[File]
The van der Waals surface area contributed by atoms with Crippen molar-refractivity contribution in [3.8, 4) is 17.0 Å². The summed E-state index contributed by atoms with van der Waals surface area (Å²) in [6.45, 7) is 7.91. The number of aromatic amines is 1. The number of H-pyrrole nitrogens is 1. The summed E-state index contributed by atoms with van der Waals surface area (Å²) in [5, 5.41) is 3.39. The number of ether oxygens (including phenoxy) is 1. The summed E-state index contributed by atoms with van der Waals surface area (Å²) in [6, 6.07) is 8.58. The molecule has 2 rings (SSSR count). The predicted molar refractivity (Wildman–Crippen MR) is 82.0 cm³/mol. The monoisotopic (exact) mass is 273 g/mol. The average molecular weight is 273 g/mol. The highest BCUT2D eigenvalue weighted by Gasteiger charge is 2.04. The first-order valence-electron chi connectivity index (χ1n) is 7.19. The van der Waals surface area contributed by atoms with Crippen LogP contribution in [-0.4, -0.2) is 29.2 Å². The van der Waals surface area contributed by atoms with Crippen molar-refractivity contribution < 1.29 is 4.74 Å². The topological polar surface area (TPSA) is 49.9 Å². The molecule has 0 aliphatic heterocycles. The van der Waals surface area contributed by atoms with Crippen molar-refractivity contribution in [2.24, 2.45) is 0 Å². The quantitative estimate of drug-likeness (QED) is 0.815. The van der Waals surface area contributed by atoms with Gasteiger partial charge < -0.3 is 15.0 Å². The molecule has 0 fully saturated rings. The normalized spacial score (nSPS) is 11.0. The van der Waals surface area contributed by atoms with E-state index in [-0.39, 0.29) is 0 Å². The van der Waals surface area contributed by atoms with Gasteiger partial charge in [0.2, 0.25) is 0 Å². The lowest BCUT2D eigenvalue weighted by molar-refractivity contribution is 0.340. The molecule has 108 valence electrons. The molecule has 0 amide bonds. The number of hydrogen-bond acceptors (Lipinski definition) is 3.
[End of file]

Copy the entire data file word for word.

The van der Waals surface area contributed by atoms with Crippen molar-refractivity contribution in [3.8, 4) is 17.0 Å². The summed E-state index contributed by atoms with van der Waals surface area (Å²) in [6.45, 7) is 7.91. The number of aromatic amines is 1. The number of H-pyrrole nitrogens is 1. The summed E-state index contributed by atoms with van der Waals surface area (Å²) in [5, 5.41) is 3.39. The number of ether oxygens (including phenoxy) is 1. The summed E-state index contributed by atoms with van der Waals surface area (Å²) in [6, 6.07) is 8.58. The molecule has 2 rings (SSSR count). The predicted molar refractivity (Wildman–Crippen MR) is 82.0 cm³/mol. The monoisotopic (exact) mass is 273 g/mol. The average molecular weight is 273 g/mol. The highest BCUT2D eigenvalue weighted by Gasteiger charge is 2.04. The first-order valence-electron chi connectivity index (χ1n) is 7.19. The van der Waals surface area contributed by atoms with Crippen LogP contribution in [-0.4, -0.2) is 29.2 Å². The van der Waals surface area contributed by atoms with Crippen molar-refractivity contribution < 1.29 is 4.74 Å². The topological polar surface area (TPSA) is 49.9 Å². The molecule has 0 aliphatic heterocycles. The van der Waals surface area contributed by atoms with Crippen molar-refractivity contribution in [2.24, 2.45) is 0 Å². The quantitative estimate of drug-likeness (QED) is 0.815. The van der Waals surface area contributed by atoms with Gasteiger partial charge < -0.3 is 15.0 Å². The molecule has 0 fully saturated rings. The normalized spacial score (nSPS) is 11.0. The van der Waals surface area contributed by atoms with E-state index in [-0.39, 0.29) is 0 Å². The van der Waals surface area contributed by atoms with Gasteiger partial charge in [0.2, 0.25) is 0 Å². The lowest BCUT2D eigenvalue weighted by molar-refractivity contribution is 0.340. The molecule has 108 valence electrons. The molecule has 0 amide bonds. The number of hydrogen-bond acceptors (Lipinski definition) is 3.